Legal Affairs: Dangers of joint ownership with your adult children

Trying to avoid probate fees may seem like a good idea, but joint ownership can create a whole host of problems.

Probate fees of approximately 1.4 per cent of the gross value of assets located within B.C. and passing through an estate in B.C. are payable to the provincial government at the time an estate is probated.

In an effort to avoid these fees, people often transfer assets into joint tenancy with their children.

Trying to avoid probate fees may seem like a good idea, but joint ownership can create a whole host of problems.

These problems are far more costly than 1.4 per cent tax.

Capital gains issues

The transfer of any property in Canada results in capital gains tax becoming payable on the increase in value since the property was acquired, (except in certain cases where exemptions are available).

There is an exemption for your principal residence and exemptions for active small businesses and family farms, but not for an investment property or a stock portfolio.

The transfer of an investment asset (for most adult children their parent’s property will be their ‘second’ property and thus considered an investment property) into joint names has the unintended tax consequence of triggering capital gains tax, which tax would be payable at the time your next return is due.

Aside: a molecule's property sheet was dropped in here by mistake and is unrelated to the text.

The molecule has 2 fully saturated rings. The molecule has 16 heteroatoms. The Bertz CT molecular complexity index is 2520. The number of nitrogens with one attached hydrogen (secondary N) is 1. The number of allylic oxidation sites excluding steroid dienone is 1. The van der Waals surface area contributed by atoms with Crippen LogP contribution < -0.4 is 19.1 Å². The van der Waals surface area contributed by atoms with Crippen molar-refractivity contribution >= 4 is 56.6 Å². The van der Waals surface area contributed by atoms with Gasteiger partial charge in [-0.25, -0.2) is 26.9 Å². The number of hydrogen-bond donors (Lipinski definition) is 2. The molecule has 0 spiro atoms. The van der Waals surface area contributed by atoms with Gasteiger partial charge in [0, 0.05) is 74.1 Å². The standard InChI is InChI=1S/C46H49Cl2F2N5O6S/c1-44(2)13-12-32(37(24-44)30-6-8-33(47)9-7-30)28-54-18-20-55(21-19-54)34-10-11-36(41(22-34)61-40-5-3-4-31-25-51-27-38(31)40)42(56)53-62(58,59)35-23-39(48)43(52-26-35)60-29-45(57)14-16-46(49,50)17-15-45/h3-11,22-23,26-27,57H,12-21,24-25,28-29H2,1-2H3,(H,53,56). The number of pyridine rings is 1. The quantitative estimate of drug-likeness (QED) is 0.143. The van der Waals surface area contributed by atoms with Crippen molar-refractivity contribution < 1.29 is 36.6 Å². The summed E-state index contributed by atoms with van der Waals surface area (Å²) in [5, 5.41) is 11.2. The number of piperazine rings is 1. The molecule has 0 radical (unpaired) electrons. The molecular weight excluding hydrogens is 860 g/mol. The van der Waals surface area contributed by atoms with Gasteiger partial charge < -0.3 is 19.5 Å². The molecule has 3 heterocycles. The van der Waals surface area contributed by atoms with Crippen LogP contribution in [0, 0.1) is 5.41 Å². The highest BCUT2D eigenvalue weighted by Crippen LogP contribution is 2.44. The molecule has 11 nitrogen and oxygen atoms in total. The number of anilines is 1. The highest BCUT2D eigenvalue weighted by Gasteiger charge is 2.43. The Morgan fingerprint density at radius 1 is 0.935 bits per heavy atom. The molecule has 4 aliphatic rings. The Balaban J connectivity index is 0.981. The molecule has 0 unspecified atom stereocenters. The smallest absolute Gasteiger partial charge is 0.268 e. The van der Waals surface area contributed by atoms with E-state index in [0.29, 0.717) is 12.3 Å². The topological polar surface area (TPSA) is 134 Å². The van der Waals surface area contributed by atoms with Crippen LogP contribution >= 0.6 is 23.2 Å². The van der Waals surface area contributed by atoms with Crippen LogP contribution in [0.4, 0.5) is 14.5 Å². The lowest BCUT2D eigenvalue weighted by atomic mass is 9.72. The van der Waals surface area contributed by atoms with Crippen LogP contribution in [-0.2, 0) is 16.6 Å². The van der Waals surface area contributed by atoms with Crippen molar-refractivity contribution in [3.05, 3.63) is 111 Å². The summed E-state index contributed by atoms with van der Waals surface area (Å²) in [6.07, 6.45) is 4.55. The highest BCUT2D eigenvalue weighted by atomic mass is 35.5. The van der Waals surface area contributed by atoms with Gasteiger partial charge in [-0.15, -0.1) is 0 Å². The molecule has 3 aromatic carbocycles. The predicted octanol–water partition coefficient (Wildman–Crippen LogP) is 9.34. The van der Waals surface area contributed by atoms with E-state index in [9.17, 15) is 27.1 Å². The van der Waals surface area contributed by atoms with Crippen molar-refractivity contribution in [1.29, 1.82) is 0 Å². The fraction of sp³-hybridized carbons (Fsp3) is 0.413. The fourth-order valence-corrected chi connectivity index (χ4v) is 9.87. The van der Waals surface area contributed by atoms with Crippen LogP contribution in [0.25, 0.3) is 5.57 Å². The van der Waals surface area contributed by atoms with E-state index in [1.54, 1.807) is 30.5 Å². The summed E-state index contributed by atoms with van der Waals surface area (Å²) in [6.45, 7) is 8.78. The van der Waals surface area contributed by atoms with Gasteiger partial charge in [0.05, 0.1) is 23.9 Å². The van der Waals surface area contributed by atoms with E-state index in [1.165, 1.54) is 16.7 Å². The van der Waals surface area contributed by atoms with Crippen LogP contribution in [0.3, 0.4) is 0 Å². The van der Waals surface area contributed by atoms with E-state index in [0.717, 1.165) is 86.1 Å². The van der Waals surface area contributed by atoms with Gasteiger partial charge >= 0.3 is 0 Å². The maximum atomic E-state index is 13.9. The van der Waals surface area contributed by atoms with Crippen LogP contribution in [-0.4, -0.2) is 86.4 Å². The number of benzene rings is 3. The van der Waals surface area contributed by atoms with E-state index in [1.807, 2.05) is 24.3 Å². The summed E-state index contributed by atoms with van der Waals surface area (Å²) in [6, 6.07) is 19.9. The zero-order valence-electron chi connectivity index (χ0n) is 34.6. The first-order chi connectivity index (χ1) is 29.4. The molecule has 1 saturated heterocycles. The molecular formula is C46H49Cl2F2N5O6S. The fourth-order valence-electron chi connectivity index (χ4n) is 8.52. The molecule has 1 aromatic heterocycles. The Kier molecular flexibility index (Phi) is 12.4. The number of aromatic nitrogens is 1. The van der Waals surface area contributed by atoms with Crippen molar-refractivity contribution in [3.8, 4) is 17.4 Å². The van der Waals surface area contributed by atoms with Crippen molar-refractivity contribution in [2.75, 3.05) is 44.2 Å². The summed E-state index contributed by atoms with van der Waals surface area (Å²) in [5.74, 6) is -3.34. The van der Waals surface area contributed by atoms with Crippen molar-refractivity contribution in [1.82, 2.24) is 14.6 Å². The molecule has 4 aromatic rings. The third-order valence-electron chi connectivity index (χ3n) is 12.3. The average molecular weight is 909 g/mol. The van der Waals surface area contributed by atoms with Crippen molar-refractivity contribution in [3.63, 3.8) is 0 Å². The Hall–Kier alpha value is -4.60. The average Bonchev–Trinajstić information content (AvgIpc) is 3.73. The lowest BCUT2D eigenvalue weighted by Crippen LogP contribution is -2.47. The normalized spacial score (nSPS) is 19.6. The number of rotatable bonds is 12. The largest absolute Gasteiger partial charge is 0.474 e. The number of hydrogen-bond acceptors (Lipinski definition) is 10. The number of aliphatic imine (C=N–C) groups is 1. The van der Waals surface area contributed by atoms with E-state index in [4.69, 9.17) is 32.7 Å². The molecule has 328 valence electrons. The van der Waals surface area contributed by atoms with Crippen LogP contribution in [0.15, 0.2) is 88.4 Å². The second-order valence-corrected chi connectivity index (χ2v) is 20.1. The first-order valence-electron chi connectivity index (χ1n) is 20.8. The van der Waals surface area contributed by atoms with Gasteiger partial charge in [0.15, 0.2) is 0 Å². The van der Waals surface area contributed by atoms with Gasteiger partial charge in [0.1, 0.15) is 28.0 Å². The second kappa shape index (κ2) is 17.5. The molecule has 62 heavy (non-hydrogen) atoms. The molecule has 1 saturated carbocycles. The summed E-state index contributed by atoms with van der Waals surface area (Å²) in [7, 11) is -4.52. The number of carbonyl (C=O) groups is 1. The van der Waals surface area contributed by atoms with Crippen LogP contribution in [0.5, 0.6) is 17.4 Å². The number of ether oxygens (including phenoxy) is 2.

The probate fee only becomes payable on death, so transferring assets into joint names may in fact accelerate a payment of capital gains taxes in a far greater amount than the probate fees you were seeking to avoid, which may not have become payable for many years.

Claims by creditors and ex-spouses

Adding your children(s) name to asset(s) can have the unintended effect of making those assets subject to claims by creditors or ex-spouses of the children who were added to title.

Your asset becomes their asset and thus exposed to their misfortunes.

To try to protect against this a trust declaration can be done to show that the child has no beneficial interest in the asset which is partially in their name, but many people do not want to have to defend the ownership of their asset against the claim of a creditor of one of their children when their child’s name was added strictly for probate fee avoidance purposes.

Loss of principal residence exemption

A transfer of a 1/2 interest in your home to a child as a joint tenant will result in the loss, when your house is eventually sold, of your principal residence exemption on the 1/2 interest transferred.

Loss of control

Although a joint bank account or investment account only requires the signature of one party to deal with the assets or remove assets, the transfer or mortgaging of real estate requires the signature of all the registered owners.

If you add a registered owner to title to the property, they will need to sign any documentation relating to the subsequent sale or refinancing of it.

Some people do not wish to have to ask their children to be involved in those types of matters.

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